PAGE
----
‘Wind gas’ a viable solution

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It takes millions of years to create what the oil and gas industry calls natural gas, thousands of feet deep down in the earth — or just a few seconds, next to a wind turbine.

Based on the plans of an Austrian-German team of scientists, renewable energy producers should soon be able to generate synthetic “natural gas” from their wind and solar parks.

Up to now renewable energies like wind and solar always faced an inherent problem: storage. How to store excess energy when the wind was blowing hard and the sun was producing more energy than the grid was able to use. Batteries are not a storage option for large systems.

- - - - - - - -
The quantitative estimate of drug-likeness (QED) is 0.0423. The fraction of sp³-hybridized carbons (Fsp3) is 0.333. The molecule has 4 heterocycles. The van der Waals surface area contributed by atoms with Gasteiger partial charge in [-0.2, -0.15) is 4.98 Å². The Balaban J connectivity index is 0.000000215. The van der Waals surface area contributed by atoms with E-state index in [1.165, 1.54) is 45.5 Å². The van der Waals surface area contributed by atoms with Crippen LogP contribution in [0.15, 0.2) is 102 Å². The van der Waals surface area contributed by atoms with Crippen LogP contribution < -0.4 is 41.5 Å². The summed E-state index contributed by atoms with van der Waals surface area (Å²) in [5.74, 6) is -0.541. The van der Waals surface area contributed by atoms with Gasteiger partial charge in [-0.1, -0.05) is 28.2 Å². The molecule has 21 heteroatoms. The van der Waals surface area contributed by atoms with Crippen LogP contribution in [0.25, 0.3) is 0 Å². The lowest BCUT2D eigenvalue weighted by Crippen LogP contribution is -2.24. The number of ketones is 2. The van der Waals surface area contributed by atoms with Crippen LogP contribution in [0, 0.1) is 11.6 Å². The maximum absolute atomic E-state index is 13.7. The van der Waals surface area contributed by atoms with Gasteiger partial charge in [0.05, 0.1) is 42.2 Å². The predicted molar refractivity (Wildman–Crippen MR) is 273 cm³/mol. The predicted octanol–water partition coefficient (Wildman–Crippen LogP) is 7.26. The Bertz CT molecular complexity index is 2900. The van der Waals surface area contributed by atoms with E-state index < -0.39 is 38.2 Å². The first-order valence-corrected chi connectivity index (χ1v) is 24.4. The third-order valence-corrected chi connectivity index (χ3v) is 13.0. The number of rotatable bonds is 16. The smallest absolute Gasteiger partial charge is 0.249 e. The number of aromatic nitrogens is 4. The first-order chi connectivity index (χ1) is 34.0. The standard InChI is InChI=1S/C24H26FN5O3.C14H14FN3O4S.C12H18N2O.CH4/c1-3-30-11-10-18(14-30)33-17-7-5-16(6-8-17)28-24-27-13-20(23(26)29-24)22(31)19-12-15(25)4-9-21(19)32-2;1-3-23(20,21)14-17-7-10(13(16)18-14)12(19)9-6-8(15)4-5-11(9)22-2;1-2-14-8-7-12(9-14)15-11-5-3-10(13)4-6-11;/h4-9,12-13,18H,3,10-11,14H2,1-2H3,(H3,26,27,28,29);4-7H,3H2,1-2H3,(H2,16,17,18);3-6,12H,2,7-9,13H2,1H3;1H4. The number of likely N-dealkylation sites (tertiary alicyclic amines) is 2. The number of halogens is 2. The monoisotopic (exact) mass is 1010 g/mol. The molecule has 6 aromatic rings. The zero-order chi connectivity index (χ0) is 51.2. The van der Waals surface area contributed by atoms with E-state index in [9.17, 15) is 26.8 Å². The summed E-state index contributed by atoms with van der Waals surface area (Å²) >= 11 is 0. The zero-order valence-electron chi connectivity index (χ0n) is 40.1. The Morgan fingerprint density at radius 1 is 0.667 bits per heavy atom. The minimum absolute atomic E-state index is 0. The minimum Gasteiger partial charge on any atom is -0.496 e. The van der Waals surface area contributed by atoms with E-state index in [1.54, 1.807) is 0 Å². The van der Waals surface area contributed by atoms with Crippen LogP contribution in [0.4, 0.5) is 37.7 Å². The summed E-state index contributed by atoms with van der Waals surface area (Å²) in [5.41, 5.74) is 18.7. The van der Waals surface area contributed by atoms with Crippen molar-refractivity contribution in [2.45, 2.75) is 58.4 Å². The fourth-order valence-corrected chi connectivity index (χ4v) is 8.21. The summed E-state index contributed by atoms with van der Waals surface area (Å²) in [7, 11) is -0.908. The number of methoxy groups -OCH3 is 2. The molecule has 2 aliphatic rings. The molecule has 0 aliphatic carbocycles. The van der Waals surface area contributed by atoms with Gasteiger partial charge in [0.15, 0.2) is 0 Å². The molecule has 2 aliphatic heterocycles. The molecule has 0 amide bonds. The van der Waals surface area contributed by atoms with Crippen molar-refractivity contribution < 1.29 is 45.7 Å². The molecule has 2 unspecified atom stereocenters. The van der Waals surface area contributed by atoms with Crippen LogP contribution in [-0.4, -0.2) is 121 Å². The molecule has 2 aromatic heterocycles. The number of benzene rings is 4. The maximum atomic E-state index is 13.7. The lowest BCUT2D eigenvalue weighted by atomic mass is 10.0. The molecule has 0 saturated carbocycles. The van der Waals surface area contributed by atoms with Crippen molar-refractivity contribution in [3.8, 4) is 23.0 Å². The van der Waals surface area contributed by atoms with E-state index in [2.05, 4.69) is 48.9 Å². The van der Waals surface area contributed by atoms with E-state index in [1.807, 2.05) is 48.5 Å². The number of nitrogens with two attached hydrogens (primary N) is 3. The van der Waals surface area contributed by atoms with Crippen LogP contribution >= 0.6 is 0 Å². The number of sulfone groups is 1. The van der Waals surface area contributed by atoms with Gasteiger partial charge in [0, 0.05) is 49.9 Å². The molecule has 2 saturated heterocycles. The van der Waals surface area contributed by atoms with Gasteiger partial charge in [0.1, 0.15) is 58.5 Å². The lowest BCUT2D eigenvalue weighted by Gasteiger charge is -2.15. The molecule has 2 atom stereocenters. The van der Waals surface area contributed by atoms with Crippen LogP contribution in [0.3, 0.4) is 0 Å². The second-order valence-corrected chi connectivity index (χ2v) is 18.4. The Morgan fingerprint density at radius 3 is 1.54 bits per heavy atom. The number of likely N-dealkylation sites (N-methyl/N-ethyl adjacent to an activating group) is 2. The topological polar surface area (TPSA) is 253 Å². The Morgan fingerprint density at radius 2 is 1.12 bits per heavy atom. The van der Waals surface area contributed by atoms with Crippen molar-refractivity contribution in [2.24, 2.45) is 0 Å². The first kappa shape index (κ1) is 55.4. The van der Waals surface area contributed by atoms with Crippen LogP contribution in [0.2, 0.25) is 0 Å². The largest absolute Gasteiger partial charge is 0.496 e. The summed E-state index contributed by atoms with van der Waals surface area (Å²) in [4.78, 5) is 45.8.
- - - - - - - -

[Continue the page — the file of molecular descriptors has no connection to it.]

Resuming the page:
Austrian and German scientists from several institutes, including the well-known Fraunhofer Institute, solved the storage problem by creating something that could be called “wind gas” or “solar gas” if you prefer, by combining electrolysis and methanization.

Here is how: First, the excess wind or solar energy is used to power a hydrogen electrolysis plant, splitting water into hydrogen and oxygen.

The hydrogen is then combined with carbon-dioxide (CO2) in a methanization chamber. Their reaction produces methane, the main component of natural gas.

The excess wind and solar energy turned natural gas can then be stored in the existing natural gas grid and used as needed. German automaker Audi has already expressed an interest in the technology and agreed to help finance the construction of a 6.3 megawatt gas plant that is scheduled to be ready to turn excess renewable energy into “wind gas” by 2013. Audi expects to eventually power their gas-motor-powered cars with synthetic gas.

Germany plans to satisfy almost 40 percent of its energy demands with renewable sources by 2020. This viable energy storage solution will play a significant role in achieving that goal.

Bernard Schaer
Las Vegas